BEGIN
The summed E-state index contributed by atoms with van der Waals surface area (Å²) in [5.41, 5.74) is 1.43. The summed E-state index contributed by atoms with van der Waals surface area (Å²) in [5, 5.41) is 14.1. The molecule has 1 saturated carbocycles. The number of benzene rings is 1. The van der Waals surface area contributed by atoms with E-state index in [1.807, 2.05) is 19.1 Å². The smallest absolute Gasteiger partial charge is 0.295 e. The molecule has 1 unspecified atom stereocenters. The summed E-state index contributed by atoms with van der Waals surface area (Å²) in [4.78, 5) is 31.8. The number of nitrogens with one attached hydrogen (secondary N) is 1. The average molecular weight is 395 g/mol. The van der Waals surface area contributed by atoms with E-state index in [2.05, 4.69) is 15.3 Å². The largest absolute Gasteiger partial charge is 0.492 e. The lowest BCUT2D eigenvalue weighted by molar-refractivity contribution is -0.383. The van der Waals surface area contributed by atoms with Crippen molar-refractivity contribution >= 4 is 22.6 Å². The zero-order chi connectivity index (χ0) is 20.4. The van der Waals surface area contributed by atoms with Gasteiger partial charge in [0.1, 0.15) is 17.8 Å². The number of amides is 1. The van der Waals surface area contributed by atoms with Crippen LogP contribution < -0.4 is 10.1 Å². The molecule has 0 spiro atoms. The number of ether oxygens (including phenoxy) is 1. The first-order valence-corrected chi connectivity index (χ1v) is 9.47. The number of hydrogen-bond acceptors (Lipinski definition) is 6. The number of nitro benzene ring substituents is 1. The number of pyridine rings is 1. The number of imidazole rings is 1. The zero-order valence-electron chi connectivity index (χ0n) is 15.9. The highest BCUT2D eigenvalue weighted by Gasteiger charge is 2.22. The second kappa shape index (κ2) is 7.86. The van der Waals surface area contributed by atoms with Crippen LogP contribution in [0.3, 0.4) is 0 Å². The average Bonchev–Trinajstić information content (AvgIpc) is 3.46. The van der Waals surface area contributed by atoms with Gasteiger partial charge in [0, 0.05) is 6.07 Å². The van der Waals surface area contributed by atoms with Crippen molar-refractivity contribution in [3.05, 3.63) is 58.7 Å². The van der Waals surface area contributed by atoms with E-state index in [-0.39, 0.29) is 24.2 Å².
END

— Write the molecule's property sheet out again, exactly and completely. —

The summed E-state index contributed by atoms with van der Waals surface area (Å²) in [5.41, 5.74) is 1.43. The summed E-state index contributed by atoms with van der Waals surface area (Å²) in [5, 5.41) is 14.1. The molecule has 1 saturated carbocycles. The number of benzene rings is 1. The van der Waals surface area contributed by atoms with E-state index in [1.807, 2.05) is 19.1 Å². The smallest absolute Gasteiger partial charge is 0.295 e. The molecule has 1 unspecified atom stereocenters. The summed E-state index contributed by atoms with van der Waals surface area (Å²) in [4.78, 5) is 31.8. The number of nitrogens with one attached hydrogen (secondary N) is 1. The average molecular weight is 395 g/mol. The van der Waals surface area contributed by atoms with E-state index in [2.05, 4.69) is 15.3 Å². The largest absolute Gasteiger partial charge is 0.492 e. The lowest BCUT2D eigenvalue weighted by molar-refractivity contribution is -0.383. The van der Waals surface area contributed by atoms with Crippen molar-refractivity contribution >= 4 is 22.6 Å². The zero-order chi connectivity index (χ0) is 20.4. The van der Waals surface area contributed by atoms with Gasteiger partial charge in [0.1, 0.15) is 17.8 Å². The number of amides is 1. The van der Waals surface area contributed by atoms with Crippen LogP contribution < -0.4 is 10.1 Å². The molecule has 0 spiro atoms. The number of ether oxygens (including phenoxy) is 1. The first-order valence-corrected chi connectivity index (χ1v) is 9.47. The number of hydrogen-bond acceptors (Lipinski definition) is 6. The number of nitro benzene ring substituents is 1. The number of pyridine rings is 1. The number of imidazole rings is 1. The zero-order valence-electron chi connectivity index (χ0n) is 15.9. The highest BCUT2D eigenvalue weighted by Gasteiger charge is 2.22. The second kappa shape index (κ2) is 7.86. The van der Waals surface area contributed by atoms with Crippen LogP contribution in [0.3, 0.4) is 0 Å². The average Bonchev–Trinajstić information content (AvgIpc) is 3.46. The van der Waals surface area contributed by atoms with Gasteiger partial charge in [0, 0.05) is 6.07 Å². The van der Waals surface area contributed by atoms with Crippen molar-refractivity contribution in [3.05, 3.63) is 58.7 Å². The van der Waals surface area contributed by atoms with E-state index in [-0.39, 0.29) is 24.2 Å².